CNS explants were dissected from E8.5 foxa2−/− embryos and wild-type embryos. Explants were plated directly in N2 medium containing 100 ng/ml FGF8 and 500 ng/ml shh, as described above. After 4 d in culture with mitogens, the explants were grown for four additional days in the absence of exogenous growth factors to promote differentiation. After 4 d of differentiation, the explants were fixed with 4% PFA.
For overexpression of foxa2, E10.5 embryonic midbrain cells were harvested and plated in a manner identical to the E8.5 experiments, above, with the exception that two embryo equivalents of mesencephalic cells were plated per well of a 24-well plate (Costar). Cells were transfected, using the lipofectamine reagent (Invitrogen), with a CMV-foxa2 vector (generous gift of R.J. Matusik) and with a GFP expression vector (gift of T. Misteli, National Cancer Institute).
The mouse embryonic stem cell line, F4, which expresses foxa2 inducibly, under the control of doxycycline, will be described in greater detail elsewhere (A. Kuzmichev and R. D. G. McKay, unpublished data). Briefly, these cells were generated by homologous recombination into the HPRT locus using a vector modified from a previously described vector  in which the oct4 transgene was replaced by foxa2. We differentiated the mES cells to neurons using a method modified from a previously described protocol . Approximately 50,000 F4 cells were plated per well of a fibronectin-coated, 24-well plate into N2 medium. The cells were differentiated for 28 d in N2, in the absence of exogenous growth factors. foxa2 was induced using doxycycline from days 6–23 of culture (no induction for the first and last 5 d of the differentiation).
Spontaneous motor activity was analyzed using the Versamax Animal Activity Monitoring System (AccuScan Instruments). Animals were placed into the 16.5” by 16.5” chamber for 60 min where vertical and horizontal movements detected by infrared beams were analyzed by VersaMax software. When wild-type and mutant mice were compared, there was no simple difference in the time spent in the center of the chamber. For amphetamine-induced rotation, mice were injected with 2.5 mg/kg of amphetamine intraperitoneally, and clockwise and counterclockwise rotations were measured using the Rota-count 8 system (Columbus Instruments) for 60 min.
Figure S1. Expression of Transcription Factors in Ventral Midbrain Progenitors
(A–H) Transverse sections through mouse mesencephalon at E9.5 (C) and (F), E10.5 (A), (B), (D), and (G), and E11.5 (E) and (H), stained with anti-LMX1b (green in [A], [C], and [E]; red in [D]), anti-PHOX2a (red in [A]; green in [B] and [F–H]), anti-NKX2.2 (red in [B]), and anti-FOXA2 (red in [C], [E], and [F–H]; green in [D]) antibodies. Double-staining is indicated by yellow.
(A) LMX1b expression (dopamine precursors) occurs in a single domain at the ventral midline. PHOX2a+ cells (oculomotor neuron precursors) are observed in an immediately adjacent, nonoverlapping domain.
(B) NKX2.2-expressing cells (V3 neural precursors) occupy the domain immediately dorsal to the motor neuron precursor domain. Some expression of NKX2.2 can be observed in PHOX2a-expressing domain.
(C–E) Dopamine precursors express the floor plate marker, FOXA2, and are found in the medial part of this domain. LMX1b+ cells are found in the medial FOXA2+ domain.
(F–H) PHOX2a+ cells are found in the lateral parts of the FOXA2+ domain. Numerous PHOX2a+ precursors coexpress FOXA2 at E9.5 (F). As these cells migrate to the pial surface, they down-regulate FOXA2 (G) and (H).
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Figure S2. Expression of nkx Genes in Relation to the Mesencephalic Floor Plate
Transverse sections through mouse mesencephalon at E9.5 (B), E10.5 (A) and (C), and E11.5 (D), stained with anti-FOXA2 (green in [A]; red in [B–D]), anti-NKX2.2 (red in [A]), anti-NKX6.1 (red in [B–D]) antibodies. The NKX2.2-expressing cells in (A) flank the FOXA2+ floor plate in the midbrain, just as they do in the developing spinal cord.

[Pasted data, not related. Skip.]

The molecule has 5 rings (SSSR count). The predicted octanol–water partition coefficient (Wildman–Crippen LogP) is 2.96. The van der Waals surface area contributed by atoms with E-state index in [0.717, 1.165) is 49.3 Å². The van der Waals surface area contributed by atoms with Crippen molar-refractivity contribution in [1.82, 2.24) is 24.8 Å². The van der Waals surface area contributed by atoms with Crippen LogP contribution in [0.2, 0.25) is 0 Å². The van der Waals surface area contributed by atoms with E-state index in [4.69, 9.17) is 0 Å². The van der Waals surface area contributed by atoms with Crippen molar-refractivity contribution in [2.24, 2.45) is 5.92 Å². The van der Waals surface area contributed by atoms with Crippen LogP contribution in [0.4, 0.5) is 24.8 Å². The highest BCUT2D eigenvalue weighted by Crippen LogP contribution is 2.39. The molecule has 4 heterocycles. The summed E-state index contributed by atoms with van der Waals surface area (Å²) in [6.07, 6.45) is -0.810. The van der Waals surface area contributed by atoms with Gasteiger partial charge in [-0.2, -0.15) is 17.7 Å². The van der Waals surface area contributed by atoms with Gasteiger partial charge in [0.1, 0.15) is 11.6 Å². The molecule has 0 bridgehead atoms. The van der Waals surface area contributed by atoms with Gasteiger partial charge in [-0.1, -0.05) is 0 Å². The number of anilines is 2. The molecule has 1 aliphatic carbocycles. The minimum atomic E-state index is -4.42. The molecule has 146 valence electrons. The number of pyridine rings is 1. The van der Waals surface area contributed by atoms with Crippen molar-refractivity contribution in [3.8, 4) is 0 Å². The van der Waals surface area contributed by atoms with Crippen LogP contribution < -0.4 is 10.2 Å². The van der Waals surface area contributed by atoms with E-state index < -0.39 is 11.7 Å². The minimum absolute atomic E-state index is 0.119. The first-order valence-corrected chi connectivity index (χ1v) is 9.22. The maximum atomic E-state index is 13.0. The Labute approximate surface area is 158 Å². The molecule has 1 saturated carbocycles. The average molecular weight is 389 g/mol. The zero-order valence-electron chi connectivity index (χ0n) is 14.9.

(695 KB PDF)
Figure S3. Expression of Transcription Factors in Neurons of the Ventrolateral Fetal Midbrain
(A) GATA3 expression is observed in a subset of neurons differentiating in the NKX6.1 domain E10.5.
(B and C) At E11.5, GATA3+ neurons are located immediately adjacent to the NKX6.1+ motoneurons (B). Like GATA3, LIM1/2 is expressed in neurons immediately adjacent to the NKX6.1-expressing motor neurons (C). In (B) and (C), NKX6.1 expression is lost as progenitors differentiate to GATA3- and LIM1/2-positive neurons.
(D) At E12.5, motor neurons are identified by PHOX2a expression, and more lateral neurons by LIM1/2 expression. LIM1/2 expression at E12.5 expands dramatically, compared to E11.5 (C).
(461 KB PDF)
Figure S4. Gliosis in foxa2+/− Mice
(A) Widespread gliosis is seen in the ventral midbrain of foxa2+/− mice (TH, green; GFAP, red).
(B and C) Increased density of glia is easily seen in the red nucleus of wild-type (B) and foxa2+/− mice (C).
(D) Quantitation of glia in wild-type and foxa2+/− dopaminergic system throughout the VTA, the SN pars compacta and reticulata, and red nucleus.
(2.3 MB PDF)
Figure S5. Severe Asymmetric Loss of Nigral Dopamine Neurons in One Mouse
Coronal sections through the midbrain of a wild-type (A), (C), (E), (G), and (I) and a foxa2+/− (B), (D), (F), (H), and (J) mouse at the indicated level. There is an almost complete loss of nigral dopamine neurons on the left side, whereas the right side is relatively intact, quantitated in (K).
(684 KB PDF)
Video S1. foxa2 Mutant with Late-Onset Motor Phenotype
This is a 20-mo-old foxa2 heterozygote in a C57BL/6 background that has developed the late-onset motor problems characterized, here. Note the asymmetric kinked posture and the labored gait in this mouse.
(1.3 MB MPG)
We thank J.-F. Brunet, G. Duester, T. Jessell, R. Lovell-Badge, T. Muller, C. Birchmeir, A. Ruiz I Altaba, and B. Sosa-Pineda for generously providing antibodies and to A. Gritli-Linde for advice concerning anti-SHH immunohistochemistry. We thank K. Hochedlinger, R. Jaenisch, O. Kozhich, A. Kuzmichev, and R. Matusik for providing constructs and for help with preparing them. We are grateful to C. Tabin for his gift of shh-cregfp mice and to J. Rossant for her gift of foxa2 mutant mice. We thank N. Hitt and the staff of the Porter Neuroscience Research Center Shared Animal Resource Facility for excellent animal care. WWC is a member of the NIH-University of Cambridge Scholars Program.
RK and WWC conceived and designed the experiments. RK and WWC performed the experiments. RBA contributed reagents/materials/analysis tools. RK and RDGM analyzed the data and wrote the paper.